My Day by Eleanor Roosevelt

Text Size: Small Text Normal Text Large Text Larger Text

HYDE PARK, Friday—I don't know if other authors feels as I do when a copy of a new book first appears from the publishers, but I always have a little sense of wonder that I actually wrote so many words and that anyone thought it worthwhile to publish them! This morning there came into my hands a new book. It will not be out until the 22nd so I really cannot tell you about it, but I can't help imparting a little of my own thrill.

Not long ago someone sent me an article by a very well known journalist who proved that, as a family, we all liked publicity, for otherwise we would not write so much and talk so much and do so many things that put us in print, or in the public eye in one way or another. The gentleman forgets that it is not entirely our own doings which put us in the public eye. But I fear I must plead guilty to the writing and the talking, for I did both before my husband became President and I hope I shall continue to do so after he ceases to be President.

I have no illusions about being a great speaker or a great writer, but I think in some of us there is an urge to do certain things and, if we did not do them, we would feel that we were not fulfilling the job which we had been given opportunities and talents to do. Frequently, too, there is an objective approach to oneself in viewing one's activities. In much of my own life, for instance, I stand back and look at myself and think: "That isn't you as an individual, that is you as the personage you may happen to have been for that period of time." I imagine that comes from having been a shy child with very little personality and having become accustomed to do things because they were expected of me and not because I wanted to do them.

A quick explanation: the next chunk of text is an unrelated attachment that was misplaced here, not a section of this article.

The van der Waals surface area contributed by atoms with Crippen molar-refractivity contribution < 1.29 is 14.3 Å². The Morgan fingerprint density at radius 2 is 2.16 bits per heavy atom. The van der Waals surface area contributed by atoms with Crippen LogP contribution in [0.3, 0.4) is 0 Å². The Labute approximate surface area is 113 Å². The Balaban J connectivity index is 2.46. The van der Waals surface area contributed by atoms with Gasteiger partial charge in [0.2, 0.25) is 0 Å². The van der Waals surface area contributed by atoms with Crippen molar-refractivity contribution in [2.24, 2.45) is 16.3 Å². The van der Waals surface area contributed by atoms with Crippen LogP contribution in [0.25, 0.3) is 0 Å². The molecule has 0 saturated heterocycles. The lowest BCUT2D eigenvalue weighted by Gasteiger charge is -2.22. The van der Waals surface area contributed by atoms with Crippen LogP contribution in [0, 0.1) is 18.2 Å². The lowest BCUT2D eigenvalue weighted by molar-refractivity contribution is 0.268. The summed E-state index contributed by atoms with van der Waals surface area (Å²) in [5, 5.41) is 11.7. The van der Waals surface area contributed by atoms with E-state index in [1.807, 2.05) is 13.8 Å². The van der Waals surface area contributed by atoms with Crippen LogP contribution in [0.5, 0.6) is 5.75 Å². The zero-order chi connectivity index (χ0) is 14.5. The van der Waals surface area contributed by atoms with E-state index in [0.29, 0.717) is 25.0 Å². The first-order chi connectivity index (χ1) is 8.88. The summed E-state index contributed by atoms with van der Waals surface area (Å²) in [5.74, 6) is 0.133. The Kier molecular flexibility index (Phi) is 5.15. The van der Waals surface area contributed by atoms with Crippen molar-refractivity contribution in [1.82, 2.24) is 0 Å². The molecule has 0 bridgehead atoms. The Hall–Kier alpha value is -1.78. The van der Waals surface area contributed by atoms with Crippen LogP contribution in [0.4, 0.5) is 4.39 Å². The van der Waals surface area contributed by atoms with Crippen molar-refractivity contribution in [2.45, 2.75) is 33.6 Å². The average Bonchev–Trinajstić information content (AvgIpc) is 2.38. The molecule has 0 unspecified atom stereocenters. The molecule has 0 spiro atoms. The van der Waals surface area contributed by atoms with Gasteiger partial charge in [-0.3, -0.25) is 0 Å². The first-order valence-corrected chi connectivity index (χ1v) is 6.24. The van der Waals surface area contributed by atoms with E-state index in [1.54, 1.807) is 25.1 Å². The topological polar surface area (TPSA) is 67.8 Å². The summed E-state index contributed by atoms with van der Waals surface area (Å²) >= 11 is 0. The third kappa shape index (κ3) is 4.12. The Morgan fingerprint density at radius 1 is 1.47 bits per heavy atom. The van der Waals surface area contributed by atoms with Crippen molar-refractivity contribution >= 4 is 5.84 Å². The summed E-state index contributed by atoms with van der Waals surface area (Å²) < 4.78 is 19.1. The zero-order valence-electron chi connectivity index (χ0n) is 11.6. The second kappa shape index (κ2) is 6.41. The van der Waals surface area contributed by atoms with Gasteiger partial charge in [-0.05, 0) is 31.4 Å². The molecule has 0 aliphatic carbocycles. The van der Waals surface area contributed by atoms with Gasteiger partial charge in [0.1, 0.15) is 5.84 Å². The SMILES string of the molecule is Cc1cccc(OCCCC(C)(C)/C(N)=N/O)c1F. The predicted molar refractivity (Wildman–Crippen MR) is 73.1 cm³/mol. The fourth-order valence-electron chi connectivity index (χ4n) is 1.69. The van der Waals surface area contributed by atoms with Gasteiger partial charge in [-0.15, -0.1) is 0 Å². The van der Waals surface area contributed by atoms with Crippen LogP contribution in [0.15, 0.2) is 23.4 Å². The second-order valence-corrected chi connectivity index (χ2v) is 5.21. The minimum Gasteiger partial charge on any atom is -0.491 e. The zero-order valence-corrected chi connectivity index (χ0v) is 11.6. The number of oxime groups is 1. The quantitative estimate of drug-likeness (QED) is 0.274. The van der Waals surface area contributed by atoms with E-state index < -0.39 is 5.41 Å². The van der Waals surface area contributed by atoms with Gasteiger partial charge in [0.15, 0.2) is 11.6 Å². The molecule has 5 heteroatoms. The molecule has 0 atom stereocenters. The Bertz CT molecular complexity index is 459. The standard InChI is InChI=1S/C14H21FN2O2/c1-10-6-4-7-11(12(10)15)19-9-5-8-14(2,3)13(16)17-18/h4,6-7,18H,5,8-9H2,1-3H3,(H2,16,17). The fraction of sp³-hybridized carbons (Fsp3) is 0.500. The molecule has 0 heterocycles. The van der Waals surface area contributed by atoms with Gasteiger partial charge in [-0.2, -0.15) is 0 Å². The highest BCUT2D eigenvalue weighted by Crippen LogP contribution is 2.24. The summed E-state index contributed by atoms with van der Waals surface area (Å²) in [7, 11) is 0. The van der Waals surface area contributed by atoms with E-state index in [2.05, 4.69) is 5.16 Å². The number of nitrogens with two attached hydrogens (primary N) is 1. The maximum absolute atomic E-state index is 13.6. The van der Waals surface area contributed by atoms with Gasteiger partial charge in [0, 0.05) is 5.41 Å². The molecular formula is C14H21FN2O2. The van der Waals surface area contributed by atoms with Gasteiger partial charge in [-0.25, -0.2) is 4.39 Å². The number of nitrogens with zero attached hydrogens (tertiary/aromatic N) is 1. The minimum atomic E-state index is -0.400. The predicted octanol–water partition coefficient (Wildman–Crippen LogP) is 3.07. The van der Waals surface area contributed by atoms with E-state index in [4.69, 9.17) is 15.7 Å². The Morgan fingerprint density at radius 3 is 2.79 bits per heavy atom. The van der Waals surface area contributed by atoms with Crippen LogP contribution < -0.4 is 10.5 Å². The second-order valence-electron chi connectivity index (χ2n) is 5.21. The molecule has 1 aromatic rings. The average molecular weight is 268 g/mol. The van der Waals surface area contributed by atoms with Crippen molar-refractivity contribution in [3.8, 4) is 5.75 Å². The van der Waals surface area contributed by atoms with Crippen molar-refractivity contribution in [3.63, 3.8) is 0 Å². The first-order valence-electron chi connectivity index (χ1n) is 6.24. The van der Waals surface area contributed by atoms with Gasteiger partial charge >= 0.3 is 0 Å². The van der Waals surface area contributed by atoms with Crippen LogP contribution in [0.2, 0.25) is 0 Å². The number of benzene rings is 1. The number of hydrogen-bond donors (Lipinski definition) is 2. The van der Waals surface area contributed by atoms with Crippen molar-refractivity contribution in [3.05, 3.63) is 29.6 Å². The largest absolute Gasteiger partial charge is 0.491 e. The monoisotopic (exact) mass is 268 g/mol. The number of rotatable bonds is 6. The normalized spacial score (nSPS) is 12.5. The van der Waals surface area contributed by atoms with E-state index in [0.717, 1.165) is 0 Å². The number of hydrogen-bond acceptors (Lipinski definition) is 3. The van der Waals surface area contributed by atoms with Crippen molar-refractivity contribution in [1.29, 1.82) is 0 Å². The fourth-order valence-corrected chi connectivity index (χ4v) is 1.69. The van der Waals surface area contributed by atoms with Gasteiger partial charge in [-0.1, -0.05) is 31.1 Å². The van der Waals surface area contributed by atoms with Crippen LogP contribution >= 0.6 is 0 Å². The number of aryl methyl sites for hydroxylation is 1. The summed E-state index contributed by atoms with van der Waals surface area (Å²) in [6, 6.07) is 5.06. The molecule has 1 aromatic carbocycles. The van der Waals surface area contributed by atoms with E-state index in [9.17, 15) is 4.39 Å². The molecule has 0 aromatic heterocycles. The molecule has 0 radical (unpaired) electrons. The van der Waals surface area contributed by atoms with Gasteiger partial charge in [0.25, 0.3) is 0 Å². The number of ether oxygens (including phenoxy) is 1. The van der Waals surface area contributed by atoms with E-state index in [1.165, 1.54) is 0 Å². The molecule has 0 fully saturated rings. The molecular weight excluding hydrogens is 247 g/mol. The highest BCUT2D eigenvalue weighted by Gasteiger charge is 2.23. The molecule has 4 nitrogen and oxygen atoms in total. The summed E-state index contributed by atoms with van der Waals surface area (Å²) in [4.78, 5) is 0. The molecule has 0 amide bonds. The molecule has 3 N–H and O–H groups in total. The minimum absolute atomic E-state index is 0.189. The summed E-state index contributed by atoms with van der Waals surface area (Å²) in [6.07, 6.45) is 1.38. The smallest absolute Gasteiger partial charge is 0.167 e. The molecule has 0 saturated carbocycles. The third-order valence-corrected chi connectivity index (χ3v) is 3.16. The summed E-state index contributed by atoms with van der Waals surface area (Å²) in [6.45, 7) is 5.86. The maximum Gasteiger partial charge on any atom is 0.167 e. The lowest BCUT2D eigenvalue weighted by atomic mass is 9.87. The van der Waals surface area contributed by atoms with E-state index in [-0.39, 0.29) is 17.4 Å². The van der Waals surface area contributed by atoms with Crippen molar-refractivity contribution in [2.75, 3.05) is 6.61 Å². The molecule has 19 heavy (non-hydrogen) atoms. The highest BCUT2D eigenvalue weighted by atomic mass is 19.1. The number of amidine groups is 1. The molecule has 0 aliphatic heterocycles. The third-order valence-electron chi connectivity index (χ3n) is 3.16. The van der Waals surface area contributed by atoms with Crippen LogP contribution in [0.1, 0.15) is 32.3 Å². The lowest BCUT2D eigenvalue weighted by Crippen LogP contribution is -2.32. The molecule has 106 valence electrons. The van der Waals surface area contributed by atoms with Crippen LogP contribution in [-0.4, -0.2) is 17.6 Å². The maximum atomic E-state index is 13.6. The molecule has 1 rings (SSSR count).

Today has a touch almost of autumn, which is frequently so in August. I do not like it for I realize how quickly the next few weeks will fly by.

I thought the flies would all have been blown out of the wood by the breeze we have had in the last few days, so after several weeks during which I have not ridden, I took my horse this morning and went through the backwoods to see what was happening to my husband's "retreat." Then we went on to see a little farmhouse he is going over to rent and to look over another old farmhouse on the place, which some boys broke into the other night. The flies still bothered the horses but I obtained an idea of the extent of the damage. It is well to learn when you are young that the instinct of vandalism is a dangerous one and I hope these youngsters will find that this little escapade of their's really was not worthwhile.

I cannot help feeling, however, that we ought to do something to provide country boys as well as city boys with some place where they can seek recreation and occupation when they are out of school or out of work.

E.R.
TMs, AERP, FDRL